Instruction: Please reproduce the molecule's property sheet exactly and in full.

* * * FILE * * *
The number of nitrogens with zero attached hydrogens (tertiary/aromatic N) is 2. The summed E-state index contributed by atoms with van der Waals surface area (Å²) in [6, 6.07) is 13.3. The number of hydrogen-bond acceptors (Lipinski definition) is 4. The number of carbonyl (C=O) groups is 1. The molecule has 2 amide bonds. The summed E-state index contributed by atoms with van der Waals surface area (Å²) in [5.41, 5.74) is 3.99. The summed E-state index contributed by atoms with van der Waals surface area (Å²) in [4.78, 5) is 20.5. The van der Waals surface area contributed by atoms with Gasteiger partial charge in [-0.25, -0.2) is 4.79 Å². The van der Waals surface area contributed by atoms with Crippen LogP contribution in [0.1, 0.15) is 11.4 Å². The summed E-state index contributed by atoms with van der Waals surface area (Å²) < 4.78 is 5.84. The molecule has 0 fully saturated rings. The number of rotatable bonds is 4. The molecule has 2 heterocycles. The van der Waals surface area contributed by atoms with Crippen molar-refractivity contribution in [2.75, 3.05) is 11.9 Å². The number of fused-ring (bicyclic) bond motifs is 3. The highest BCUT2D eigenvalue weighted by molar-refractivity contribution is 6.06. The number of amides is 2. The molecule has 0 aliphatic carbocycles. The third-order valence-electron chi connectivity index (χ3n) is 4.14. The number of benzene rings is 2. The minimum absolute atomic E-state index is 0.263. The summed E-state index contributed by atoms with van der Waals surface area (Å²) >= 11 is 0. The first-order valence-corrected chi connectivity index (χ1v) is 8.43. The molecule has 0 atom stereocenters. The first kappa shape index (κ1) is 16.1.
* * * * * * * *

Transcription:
The number of nitrogens with zero attached hydrogens (tertiary/aromatic N) is 2. The summed E-state index contributed by atoms with van der Waals surface area (Å²) in [6, 6.07) is 13.3. The number of hydrogen-bond acceptors (Lipinski definition) is 4. The number of carbonyl (C=O) groups is 1. The molecule has 2 amide bonds. The summed E-state index contributed by atoms with van der Waals surface area (Å²) in [5.41, 5.74) is 3.99. The summed E-state index contributed by atoms with van der Waals surface area (Å²) in [4.78, 5) is 20.5. The van der Waals surface area contributed by atoms with Gasteiger partial charge in [-0.25, -0.2) is 4.79 Å². The van der Waals surface area contributed by atoms with Crippen LogP contribution in [0.1, 0.15) is 11.4 Å². The summed E-state index contributed by atoms with van der Waals surface area (Å²) < 4.78 is 5.84. The molecule has 0 fully saturated rings. The number of rotatable bonds is 4. The molecule has 2 heterocycles. The van der Waals surface area contributed by atoms with Crippen molar-refractivity contribution in [2.75, 3.05) is 11.9 Å². The number of fused-ring (bicyclic) bond motifs is 3. The highest BCUT2D eigenvalue weighted by molar-refractivity contribution is 6.06. The number of amides is 2. The molecule has 0 aliphatic carbocycles. The third-order valence-electron chi connectivity index (χ3n) is 4.14. The number of benzene rings is 2. The minimum absolute atomic E-state index is 0.263. The summed E-state index contributed by atoms with van der Waals surface area (Å²) >= 11 is 0. The first-order valence-corrected chi connectivity index (χ1v) is 8.43. The molecule has 0 atom stereocenters. The first kappa shape index (κ1) is 16.1.